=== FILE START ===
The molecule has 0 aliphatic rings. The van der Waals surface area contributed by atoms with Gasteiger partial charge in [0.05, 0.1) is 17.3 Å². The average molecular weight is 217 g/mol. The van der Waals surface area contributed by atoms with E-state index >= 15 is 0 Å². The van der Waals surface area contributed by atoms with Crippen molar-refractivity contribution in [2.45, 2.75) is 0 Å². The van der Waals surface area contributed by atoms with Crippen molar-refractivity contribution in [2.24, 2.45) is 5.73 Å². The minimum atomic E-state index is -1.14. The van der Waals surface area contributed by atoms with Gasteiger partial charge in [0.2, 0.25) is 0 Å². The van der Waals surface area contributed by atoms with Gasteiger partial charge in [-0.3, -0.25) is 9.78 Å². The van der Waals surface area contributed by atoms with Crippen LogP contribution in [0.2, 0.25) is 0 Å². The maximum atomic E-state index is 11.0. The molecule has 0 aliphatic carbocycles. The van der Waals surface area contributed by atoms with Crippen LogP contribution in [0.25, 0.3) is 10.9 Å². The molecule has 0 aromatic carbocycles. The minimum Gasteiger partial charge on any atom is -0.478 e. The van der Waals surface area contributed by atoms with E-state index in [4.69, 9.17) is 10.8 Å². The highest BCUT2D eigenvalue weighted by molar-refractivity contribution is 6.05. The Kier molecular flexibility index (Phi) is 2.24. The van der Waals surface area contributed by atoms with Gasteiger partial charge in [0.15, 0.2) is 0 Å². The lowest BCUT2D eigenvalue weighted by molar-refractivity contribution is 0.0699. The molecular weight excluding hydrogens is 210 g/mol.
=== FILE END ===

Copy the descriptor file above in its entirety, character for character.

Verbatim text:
The molecule has 0 aliphatic rings. The van der Waals surface area contributed by atoms with Gasteiger partial charge in [0.05, 0.1) is 17.3 Å². The average molecular weight is 217 g/mol. The van der Waals surface area contributed by atoms with E-state index >= 15 is 0 Å². The van der Waals surface area contributed by atoms with Crippen molar-refractivity contribution in [2.45, 2.75) is 0 Å². The van der Waals surface area contributed by atoms with Crippen molar-refractivity contribution in [2.24, 2.45) is 5.73 Å². The minimum atomic E-state index is -1.14. The van der Waals surface area contributed by atoms with Gasteiger partial charge in [0.2, 0.25) is 0 Å². The van der Waals surface area contributed by atoms with Gasteiger partial charge in [-0.3, -0.25) is 9.78 Å². The van der Waals surface area contributed by atoms with Crippen LogP contribution in [0.2, 0.25) is 0 Å². The maximum atomic E-state index is 11.0. The molecule has 0 aliphatic carbocycles. The van der Waals surface area contributed by atoms with Crippen LogP contribution in [0.25, 0.3) is 10.9 Å². The molecule has 0 aromatic carbocycles. The minimum Gasteiger partial charge on any atom is -0.478 e. The van der Waals surface area contributed by atoms with E-state index in [4.69, 9.17) is 10.8 Å². The highest BCUT2D eigenvalue weighted by molar-refractivity contribution is 6.05. The Kier molecular flexibility index (Phi) is 2.24. The van der Waals surface area contributed by atoms with Gasteiger partial charge in [0.15, 0.2) is 0 Å². The lowest BCUT2D eigenvalue weighted by molar-refractivity contribution is 0.0699. The molecular weight excluding hydrogens is 210 g/mol.